United Kingdom

UK's Sunak sets out multi-billion-pound spending plans

4 minute read

Britain's Chancellor of the Exchequer Rishi Sunak holds the budget box as he poses with his treasury team outside Downing Street in London, Britain, October 27, 2021. REUTERS/Peter Nicholls

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LONDON, Oct 27 (Reuters) - Finance minister Rishi Sunak set out multi-billion-pound public investments alongside tight controls on day-to-day outlays in his budget speech and three-year spending plan on Wednesday.

Below are highlights of Sunak's speech in parliament:

ON INFLATION

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The House will recognise the challenging backdrop of rising inflation. Inflation in September was 3.1% and is likely to rise further - the OBR expect CPI to average 4% over next year.

The pressures caused by supply chains and energy prices will take months to ease. It would be irresponsible for anyone to pretend that we can solve this overnight.

ON FISCAL POLICY

In terms of our fiscal policy, we are going to meet our commitments on public services and capital investment… …but we are going to do so, keeping in mind the need to control inflation.

ON OBR FORECASTS

They forecast the economy to return to its pre-COVID level at the turn of the year – earlier than they thought in March. Growth this year is revised up from 4% to 6.5%. The OBR then expect the economy to grow by 6% in 2022, and 2.1%, 1.3% and 1.6% over the next three years.

In July last year, at the height of the pandemic, unemployment was expected to peak at 12%... The OBR have today revised down their scarring assumption from 3% to 2%.

ON TWO NEW FISCAL RULES

First, underlying public sector net debt, excluding the impact of the Bank of England must, as a percentage of GDP, be falling. Second, in normal times the state should only borrow to invest in our future growth and prosperity. Everyday spending must be paid for through taxation.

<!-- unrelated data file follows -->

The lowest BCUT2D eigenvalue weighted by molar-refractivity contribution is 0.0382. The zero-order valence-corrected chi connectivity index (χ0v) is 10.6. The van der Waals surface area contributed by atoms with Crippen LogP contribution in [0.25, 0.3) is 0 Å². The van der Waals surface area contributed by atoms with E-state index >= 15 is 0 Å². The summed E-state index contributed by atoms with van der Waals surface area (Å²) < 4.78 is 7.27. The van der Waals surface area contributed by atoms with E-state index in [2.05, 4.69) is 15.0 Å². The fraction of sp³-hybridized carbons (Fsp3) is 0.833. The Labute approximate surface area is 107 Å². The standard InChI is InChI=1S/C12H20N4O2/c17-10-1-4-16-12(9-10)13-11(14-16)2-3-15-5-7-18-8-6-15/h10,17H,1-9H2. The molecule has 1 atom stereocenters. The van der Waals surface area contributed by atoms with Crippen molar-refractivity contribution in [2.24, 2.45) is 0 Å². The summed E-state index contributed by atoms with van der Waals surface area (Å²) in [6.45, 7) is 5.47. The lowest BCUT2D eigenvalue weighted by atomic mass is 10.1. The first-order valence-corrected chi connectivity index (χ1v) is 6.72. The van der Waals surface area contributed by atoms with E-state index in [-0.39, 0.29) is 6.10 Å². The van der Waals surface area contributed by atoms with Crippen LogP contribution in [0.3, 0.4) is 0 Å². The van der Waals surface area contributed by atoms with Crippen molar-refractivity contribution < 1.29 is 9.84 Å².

ON DEBT AND BORROWING

Underlying debt is forecast to be 85.2% of GDP this year, then 85.4% in 2022-23, before peaking at 85.7% in 2023-24. It then falls in the final three years of the forecast from 85.1% to 83.3%.

Borrowing as a percentage of GDP is forecast to fall in every single year. From 7.9% this year to 3.3% next year, then 2.4%, 1.7%, 1.7% and 1.5% in the following years.

ON INTERNATIONAL AID

I told the House that when we met our fiscal tests, we would return to spending 0.7 percent of our national income on overseas aid... Based on the tests I set out, today’s forecasts show that we are, in fact scheduled to return to 0.7 in 2024-25 – before the end of the Parliament.

ON AIR PASSENGER DUTY

Flights between airports in England, Scotland, Wales and Northern Ireland will from April 2023 be subject to a new lower rate of Air Passenger Duty.

I'm introducing, from April 2023, a new ultra long haul band in Air Passenger Duty covering flights of over 5,500 miles, with an economy rate of £91. Less than 5% of passengers will pay more; but those who fly furthest will pay the most.

ON BUSINESS RATES AND TAXES

I’m announcing today, for one year, a new 50% business rates discount for businesses in the retail, hospitality, and leisure sectors.

My goal is to reduce taxes. By the end of this Parliament, I want taxes to be going down not up. I want this to be a society that rewards energy, ingenuity and inventiveness. A society that rewards work.

ON COVID, HEALTH AND HOUSING

Today’s Budget does not draw a line under COVID; we have challenging months ahead.

We’re investing more in housing, too. With a multi-year housing settlement totalling nearly £24bn.

At the start of this Parliament, resource spending on healthcare was 133 billion pounds ($183 billion). Today's Spending Review confirms that by the end of the Parliament, it will increase by 44 billion pounds to over 177 billion pounds.

FUTURE GROWTH PLANS

Over the long-term the only way to pay for higher spending is economic growth. And if we want to see higher growth, we’ve got to tackle the problem that’s been holding this country back for far too long: Our uneven economic geography.

As we come out of the worst economic shock we’ve ever seen, we've got a choice. To retrench - or to invest. This Government chooses to invest: To invest in our economic infrastructure. To invest in innovation. To invest in skills. To invest in a Plan for Growth that builds a stronger economy for the future.

($1 = 0.7272 pounds)

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Compiled by Kate Holton and Costas Pitas

Our Standards: The Thomson Reuters Trust Principles.

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